Snow on the Alps

The famous waterfall in Lauterbrunnen
We set off for Italy on an exciting 6 hour drive where we had to go a rather long way round due to most of the passes being closed with the snow. Thankfully, there was a Swiss tunnel we could go through which, since we had already paid our €40, was (kind of) free.
It was 30°C in the lowlands of Italy, the heat was amazing.

Look, sunshine!

We arrived in Campertogno with enough light to pitch the tents then hang around in the communal area and hear the Aberdeen and Strathclyde uni guys tell stories about the rivers they’d done.

Day 4: Tuesday 24th May

Campsite in Italy

Looking at Little Canada on the Lower Sesia

Getting ready to paddle in the sunshine

We finally went kayaking! Straight into the action on the Lower Sesia which starts with two small grade 3 rapids then Little Canada, a grade 4+ that looked big from the bank and much bigger in the middle of it! Lots of white, some frantic paddling and everything went well - good to know we all still remember how to do this kayaking thing. The rest of the run was relaxing grade 3 in the sunshine.
We went to the town of Varallo to try and find a supermarket, however the whole town was closed because they were having a market. Or rather, they were packing up a market and we had to walk across the whole town to get to a supermarket that was closed for siesta. Thankfully there was another one across the road that didn’t believe in siestas. Lunch!
In the afternoon Jon and Paul paddled the Alpin sprint section of the Sesia above the campsite while I took pictures.

At the put in for the Alpine Sprint

"The next bit is steep!"
"It's all steep!!!"

Mollier Falls (the nastiness continues downstream)

Jon just above the first rapid after Mollier falls, a bouncy grade 4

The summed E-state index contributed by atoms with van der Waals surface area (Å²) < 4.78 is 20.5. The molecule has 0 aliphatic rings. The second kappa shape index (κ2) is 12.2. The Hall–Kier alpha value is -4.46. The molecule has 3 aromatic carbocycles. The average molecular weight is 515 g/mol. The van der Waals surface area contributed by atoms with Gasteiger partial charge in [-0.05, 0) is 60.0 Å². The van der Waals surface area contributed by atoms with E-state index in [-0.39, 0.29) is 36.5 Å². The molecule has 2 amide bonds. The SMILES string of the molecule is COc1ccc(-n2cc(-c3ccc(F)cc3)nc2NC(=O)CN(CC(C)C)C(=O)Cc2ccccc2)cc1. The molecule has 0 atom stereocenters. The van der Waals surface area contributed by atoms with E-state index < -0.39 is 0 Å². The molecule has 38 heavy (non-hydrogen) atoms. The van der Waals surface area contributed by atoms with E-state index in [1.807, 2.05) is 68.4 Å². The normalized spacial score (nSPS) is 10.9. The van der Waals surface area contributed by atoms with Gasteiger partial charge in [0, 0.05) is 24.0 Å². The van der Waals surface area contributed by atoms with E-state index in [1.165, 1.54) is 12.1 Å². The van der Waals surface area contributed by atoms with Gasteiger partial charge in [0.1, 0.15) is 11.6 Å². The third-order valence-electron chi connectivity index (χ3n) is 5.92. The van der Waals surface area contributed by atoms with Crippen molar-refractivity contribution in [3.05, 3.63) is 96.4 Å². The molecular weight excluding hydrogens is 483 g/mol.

They then portaged the nasty Mollier falls and paddled the short section down to the campsite through Campertogno while I discovered that the campsite has very nice showers.
We made a tasty bolognaise for dinner with gluten free pasta (which the italians do very well).

Day 5: Wednesday 25th May

Campertogno in the morning sunshine

A bit of a lazy start for Jon and I as we paddled the Middle Sesia from the campsite, so we got to wait around in comfort (i.e. mostly asleep) while Paul cycled the shuttle. The Sesia had fairly continuous grade 4 rapids down to the portage at Quare Falls (grade 5+), it was amazing. The portage was straightforward and we had a good look at the rapid which looked horrendous.

Quare falls

More exciting grade 4 down to the next portage at Piode Falls. I capsized on the rapid right above the falls and scared Jon a bit as I pinballed off a few rocks while I was upside down. Thankfully I rolled up, just with a very bruised shoulder!

Piode Falls

A bit more grade 4, then we got to a long grade 4+ with a nasty hole at the end which after some umming and ahing we all decided to portage. We were just getting back in when some German (?) paddlers came along and showed us how it was done.

It looked a lot harder before he paddled it